MR. FLEISCHER: Well, I think the President would differ with that interpretation, actually. The House, of course, did pass a measure that sought to create a level playing field, so that faith-based groups, community organizations would not be discriminated against by the government in issuing contracts because those groups were from the basis of faith.

The House of Representatives accomplished it through a measure very similar to the 1996 welfare law, called charitable choice. The Senate arrived at the same result through a different measure, which is a ban on discrimination against religious groups based on a iconography and other issues of that nature.

So they both, in the President's opinion, help accomplish the goal of tearing down barriers so groups that do good work in communities, to help people who are suffering, help people who are in poverty, help people who suffer from drug abuse or alcohol abuse, can get help often from the faith-based groups that provide the best help in breaking people of these habits.

So the President is pleased to see --

Q: -- really a significant difference between the two bills --

MR. FLEISCHER: No, the President sees them both as constructive ways to get to the same end point, and that end point is tearing down barriers in which the government discriminates against faith-based groups and refuses to give them money because they may operate from a faith position, as they help improve and save people's lives.

Q: On the Boy Scouts, does the President agree with the Boy Scouts view that -- their decision to exclude gays from membership?

MR. FLEISCHER: The President views this as the courts have held, which is that it's a private organization.

Q: The New York Times reports that while Congress twice voted last year to allow U.S. hostages who were held in our Tehran Embassy for 444 days to sue the $8 billion we hold in Iranian assets. This is being opposed by the State Department, even though President Bush has accurately identified Iran as part of the evil axis. And my question, why is the President allowing the State Department to try to block this twice congressionally justified lawsuit?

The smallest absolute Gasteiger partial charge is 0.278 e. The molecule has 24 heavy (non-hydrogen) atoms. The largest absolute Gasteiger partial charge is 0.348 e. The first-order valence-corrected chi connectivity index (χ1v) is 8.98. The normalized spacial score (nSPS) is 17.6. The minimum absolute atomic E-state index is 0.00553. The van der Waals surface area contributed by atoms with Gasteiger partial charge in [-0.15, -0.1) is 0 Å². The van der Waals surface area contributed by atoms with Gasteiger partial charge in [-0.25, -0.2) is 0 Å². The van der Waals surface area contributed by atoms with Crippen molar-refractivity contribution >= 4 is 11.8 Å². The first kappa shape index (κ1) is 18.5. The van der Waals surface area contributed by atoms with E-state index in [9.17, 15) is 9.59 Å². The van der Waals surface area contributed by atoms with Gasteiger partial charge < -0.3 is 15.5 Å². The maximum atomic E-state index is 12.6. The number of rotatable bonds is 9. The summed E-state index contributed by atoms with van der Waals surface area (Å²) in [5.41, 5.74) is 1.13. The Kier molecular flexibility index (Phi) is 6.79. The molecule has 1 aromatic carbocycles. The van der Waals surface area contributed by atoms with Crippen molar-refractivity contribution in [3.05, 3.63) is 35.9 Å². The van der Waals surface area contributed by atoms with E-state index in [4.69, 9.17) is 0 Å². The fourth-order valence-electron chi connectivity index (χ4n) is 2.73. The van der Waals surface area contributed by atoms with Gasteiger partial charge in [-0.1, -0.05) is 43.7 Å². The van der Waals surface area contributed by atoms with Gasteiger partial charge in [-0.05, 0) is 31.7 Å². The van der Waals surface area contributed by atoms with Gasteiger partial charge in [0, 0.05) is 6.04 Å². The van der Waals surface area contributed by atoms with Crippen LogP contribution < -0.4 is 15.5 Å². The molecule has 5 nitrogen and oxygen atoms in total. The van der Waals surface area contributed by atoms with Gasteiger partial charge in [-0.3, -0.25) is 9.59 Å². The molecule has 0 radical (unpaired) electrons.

MR. FLEISCHER: Lester, I have no information on that, so let me take that question and try to post something on that.

Q: In what I think is your impressive knowledge of the presidency, can you name any book, beside the Bible, that has been more promoted by any President than the New York Times number one best seller that was carried by President Bush in front of cameras, BIAS, a CBS insider exposes how the media distort the news?

MR. FLEISCHER: What was the question? (Laughter.)

Q: Well, do you know of any book that has ever been more promoted by a President of the United States than this book?

MR. FLEISCHER: I'm sure there were some. (Laughter.)

Q: Can you name one? And did you like the book, too, Ari?

MR. FLEISCHER: You guys keep me so busy I have a hard time reading books.

Q: That's an evasion.

MR. FLEISCHER: Actually, I think it's an interesting book. I think it raises some interesting issues.

Q: The President liked it, didn't he? The President thought it was great?

MR. FLEISCHER: The President thought it also raised some interesting questions.

Q: Such as?

Q: Going back to alert, this comes on the eve of General Musharraf's visit to Washington, he's in town. And -- number one. Number two, there was a CBS report last week and also a published report that Osama bin Laden was in Pakistan on September 10th and ISI then -- then the ISI chief was in Washington on September 11th. And, finally, what are we seeking or asking General Musharraf when he comes tomorrow to meet with the President? What is he expecting and what is the United States expecting from him?

MR. FLEISCHER: This will be the President's second meeting directly and personally with President Musharraf. They met up in New York in November. And they'll just discuss a wide range of issues, including the war against terrorism. Education reform, which interestingly has been a key issue for President Musharraf, something they spent a lot of time talking about in New York, I anticipate they'll spend a lot more time talking about here in Washington. I anticipate they are going to want to talk about economic assistance and also a restoration of democratic government in Pakistan. I think they will also talk about military-to-military cooperation and expanding military exchange programs as well.

Q: Is he going to talk to him about the Wall Street Journal reporter and also Osama bin Laden's presence?

MR. FLEISCHER: The Wall Street Journal reporter, Mr. Pearl, will likely come up.

Thank you.

END 12:39 P.M. EST

George W. Bush, Press Briefing by Ari Fleischer Online by Gerhard Peters and John T. Woolley, The American Presidency Project